QUESTION: Is there a Statute of Limitations for personal injury claims?
Yes. In New Jersey, a Plaintiff has 2 years from the date of incident to file their lawsuit. If your lawsuit is not filed within the 2 year limit, you may lose your right to file your lawsuit.
QUESTION: What is negligence?
In New Jersey, negligence is defined as conduct which falls below the standard established by law for the protection of others against unreasonable risk of harm. Simply put, negligence is when someone fails to act as a reasonable person would in the same circumstances.
QUESTION: What is needed to establish negligence?
In New Jersey, a plaintiff must prove 4 elements to establish a claim of negligence against a defendant:
- Duty of care: The plaintiff must demonstrate the defendant had the duty to act as a reasonable person would in regard to preventing injury.
- A breach of duty: If the plaintiff proves the defendant had a duty of care, he or she must then establish the defendant failed in their obligation to exercise reasonable care.
- Causation: The plaintiff must effectively connect the defendant's breach of duty with his or her injuries. The damages must be within the scope of what the defendant could have reasonably foreseen as a result of his or her actions.
- Damages: The plaintiff must have experienced actual harm as a result of the negligence. If the plaintiff did not sustain any actual harm or injuries, there is no basis for any compensation, regardless of how defendant acted.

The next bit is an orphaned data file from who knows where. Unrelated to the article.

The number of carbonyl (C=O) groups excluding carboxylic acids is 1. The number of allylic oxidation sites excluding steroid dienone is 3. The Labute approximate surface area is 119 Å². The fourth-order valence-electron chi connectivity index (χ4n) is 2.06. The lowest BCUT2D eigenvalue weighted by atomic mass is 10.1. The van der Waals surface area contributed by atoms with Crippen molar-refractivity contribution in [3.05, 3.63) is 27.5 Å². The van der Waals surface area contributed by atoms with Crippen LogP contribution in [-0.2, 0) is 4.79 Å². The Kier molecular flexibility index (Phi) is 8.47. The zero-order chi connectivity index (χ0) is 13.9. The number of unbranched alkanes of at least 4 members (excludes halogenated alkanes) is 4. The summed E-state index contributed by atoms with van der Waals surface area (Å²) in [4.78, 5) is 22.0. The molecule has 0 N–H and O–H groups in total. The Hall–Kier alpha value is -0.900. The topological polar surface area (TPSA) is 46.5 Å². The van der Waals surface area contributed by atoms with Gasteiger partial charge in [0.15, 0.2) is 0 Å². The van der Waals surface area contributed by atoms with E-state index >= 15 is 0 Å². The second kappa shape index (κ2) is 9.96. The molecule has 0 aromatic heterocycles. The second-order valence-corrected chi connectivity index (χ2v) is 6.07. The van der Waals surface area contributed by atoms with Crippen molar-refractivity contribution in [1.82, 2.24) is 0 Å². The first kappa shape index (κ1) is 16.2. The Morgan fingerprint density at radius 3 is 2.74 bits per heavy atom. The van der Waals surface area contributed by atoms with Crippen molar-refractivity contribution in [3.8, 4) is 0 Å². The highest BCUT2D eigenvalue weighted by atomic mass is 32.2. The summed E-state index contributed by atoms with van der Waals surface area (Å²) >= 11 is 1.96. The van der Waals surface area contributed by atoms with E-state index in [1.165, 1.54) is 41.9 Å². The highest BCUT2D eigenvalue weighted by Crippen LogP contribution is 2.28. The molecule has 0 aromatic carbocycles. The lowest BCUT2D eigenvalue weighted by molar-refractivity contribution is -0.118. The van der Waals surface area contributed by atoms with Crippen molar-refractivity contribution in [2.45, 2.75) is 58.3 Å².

QUESTION: In order to have a personal injury claim, does my "injury" need to be physical?
No. Personal injury claims can also involve claims of injury to a person's mind or emotions. For example, if someone acts negligently and causes you emotional distress from their actions, you may have a personal injury claim and be entitled to compensation for your injuries.
QUESTION: What is the difference between compensatory damages and punitive damages?
Compensatory damages are designed to give the plaintiff justice for their damages and make them "whole" again. Examples of compensatory damages are medical expenses, lost wages, and pain and suffering. For example, if you are rear ended in a car accident, your lost wages, medical expenses, and pain and suffering would be compensatory damages that you would be entitled to. There is no limit on the amount of compensatory damages you can be awarded.
Punitive damages are designed to punish the defendant for their actions and deter others from acting in the same way. For example, if you are hit by a drunk driver, you can be awarded punitive damages to deter others from driving drunk. Punitive damages have a limit of 5 times your compensatory damages or $350,000, which ever is greater.
QUESTION: If I am partially at fault for an accident, can I still recover compensation for my injuries?
Yes. New Jersey operates under a "Comparative Negligence Rule". As long as your fault is less than 50%, you can still recover damages. For example, if you received $1,000,000 in damages as the result of a car accident, but where 10% responsible for the accident, you would receive $900,000.
$1,000,000 minus 10% = $900,000
QUESTION: I was hit by a car while crossing the street. The insurance company of the car driver wants to speak with me. Should I speak with them prior to speaking with my attorney?
No. Insurance companies are trained to try and influence your answers to shield them from liability. This means you could lose out on some or all of your compensation for your claim if you speak with them before you talk to your attorney.